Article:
Secondary infertility is stressful and emotional, not least of all because it can bring up feelings of guilt that you should be happy you could conceive in the first place…
When Helen, 37, and her husband Paul, 40, decided it was time to start trying for a second child, they assumed they’d be pregnant within a couple of months, as was the case with their first child, Mia.
“Mia was 18 months old and we didn’t want too big an age gap. A couple of my mum friends were pregnant again and it just felt like the right time. We were pretty relaxed about it,” remembers Helen.
However, three months became six, then nine, and by the time they’d been trying for 12 months with no luck, Helen was worried.
“We’d conceived Mia quickly so I assumed getting pregnant second time around would be just as easy. We saw our GP, who ran blood tests on me and organised a sperm test for Paul. Results came back normal, which was both good and bad – if there was nothing wrong, why weren’t we getting pregnant? We were booked into to see a specialist but just before our first appointment, I discovered I was pregnant. We’ll never know what caused the delay. Feeling so out of control of the situation was frightening – I consider myself very lucky to now be seven and a half months pregnant with our second child.”
How common is it?
Secondary infertility is defined as the inability to conceive, or carry to term, another baby following the birth of one or more biological children. It affects around one in seven UK couples, according to Mr Raef Faris, consultant gynaecologist and IVF specialist at The Lister Fertility Clinic.
“Typically, the women I see are between the ages of 36-44 and have been trying to get pregnant again for six months or more. There are several reasons a woman may have trouble getting pregnant second time around. It may be to do with her age – a decline in the number and quality of eggs (ovarian reserve) can be a factor. There may be scar tissue in the fallopian tubes or uterus following a Caesarean section or other abdominal surgery that prevents the egg from either reaching the uterus or implanting. Sometimes there may be existing issues such as endometriosis that was present when the first child was conceived but is only proving problematic this time around.”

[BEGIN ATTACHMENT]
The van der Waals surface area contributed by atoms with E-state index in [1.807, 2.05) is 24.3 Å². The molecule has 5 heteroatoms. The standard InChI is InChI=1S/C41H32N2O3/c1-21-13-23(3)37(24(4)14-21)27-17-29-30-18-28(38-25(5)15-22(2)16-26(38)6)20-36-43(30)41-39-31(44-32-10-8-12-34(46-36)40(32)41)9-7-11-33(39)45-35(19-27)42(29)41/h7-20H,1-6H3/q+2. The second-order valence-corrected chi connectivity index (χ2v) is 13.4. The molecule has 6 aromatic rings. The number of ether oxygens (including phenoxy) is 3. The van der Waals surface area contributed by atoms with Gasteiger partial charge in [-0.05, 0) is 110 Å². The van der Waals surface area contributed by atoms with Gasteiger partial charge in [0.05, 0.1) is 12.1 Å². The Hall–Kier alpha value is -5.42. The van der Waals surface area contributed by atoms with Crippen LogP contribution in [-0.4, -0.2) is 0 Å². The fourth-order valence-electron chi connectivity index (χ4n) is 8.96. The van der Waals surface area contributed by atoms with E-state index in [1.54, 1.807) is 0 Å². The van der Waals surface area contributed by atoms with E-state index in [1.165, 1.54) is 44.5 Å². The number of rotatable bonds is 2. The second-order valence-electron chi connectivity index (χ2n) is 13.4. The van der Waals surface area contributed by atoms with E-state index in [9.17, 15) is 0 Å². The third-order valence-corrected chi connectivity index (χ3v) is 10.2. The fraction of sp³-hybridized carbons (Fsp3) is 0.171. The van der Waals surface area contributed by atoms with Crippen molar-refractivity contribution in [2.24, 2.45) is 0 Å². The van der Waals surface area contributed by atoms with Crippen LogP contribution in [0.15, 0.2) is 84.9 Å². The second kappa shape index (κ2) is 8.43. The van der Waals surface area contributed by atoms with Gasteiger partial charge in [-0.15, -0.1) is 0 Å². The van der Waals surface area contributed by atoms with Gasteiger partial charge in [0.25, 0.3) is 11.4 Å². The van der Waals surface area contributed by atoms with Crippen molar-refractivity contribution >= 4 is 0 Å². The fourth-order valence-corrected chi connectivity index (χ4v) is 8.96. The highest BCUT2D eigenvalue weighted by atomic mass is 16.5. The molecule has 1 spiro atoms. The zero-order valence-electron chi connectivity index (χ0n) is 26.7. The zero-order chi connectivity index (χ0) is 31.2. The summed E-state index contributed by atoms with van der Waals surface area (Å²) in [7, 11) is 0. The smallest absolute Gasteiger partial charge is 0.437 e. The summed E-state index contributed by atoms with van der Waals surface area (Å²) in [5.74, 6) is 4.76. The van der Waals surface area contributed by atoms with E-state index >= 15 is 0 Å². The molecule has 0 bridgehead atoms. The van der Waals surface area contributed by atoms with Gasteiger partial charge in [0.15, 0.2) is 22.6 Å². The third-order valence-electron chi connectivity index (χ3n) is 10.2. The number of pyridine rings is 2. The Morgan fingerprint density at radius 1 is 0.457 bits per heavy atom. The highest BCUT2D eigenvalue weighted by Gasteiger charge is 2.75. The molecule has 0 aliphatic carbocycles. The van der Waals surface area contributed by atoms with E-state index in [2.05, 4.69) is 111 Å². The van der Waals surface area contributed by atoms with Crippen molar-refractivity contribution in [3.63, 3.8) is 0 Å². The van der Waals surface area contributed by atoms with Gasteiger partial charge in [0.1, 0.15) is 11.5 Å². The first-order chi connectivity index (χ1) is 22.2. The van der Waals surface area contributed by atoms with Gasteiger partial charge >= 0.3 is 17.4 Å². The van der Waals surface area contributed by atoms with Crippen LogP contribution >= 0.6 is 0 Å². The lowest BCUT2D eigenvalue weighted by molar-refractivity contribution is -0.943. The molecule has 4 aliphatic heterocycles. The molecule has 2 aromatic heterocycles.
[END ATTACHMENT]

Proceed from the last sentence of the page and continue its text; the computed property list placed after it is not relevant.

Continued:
Stress, chronic tiredness and simply not having enough sex are other common factors than can delay the patter of tiny feet, according to fertility specialist Zita West.
“Women particularly become obsessed with the age gap between children, which means they start trying for a second before their bodies have fully recovered from the birth of their first. And rather than taking comfort in the fact they got pregnant quickly first time around, it becomes a massive source of frustration that it’s not happening this time, which adds to the stress,” Zita says.
Fertility experts have long suspected that stress hormones makes it harder to conceive, with a 2010 study by researchers at Oxford University finding that a hormone called alpha-amylase was consistently higher in women who struggled to become pregnant.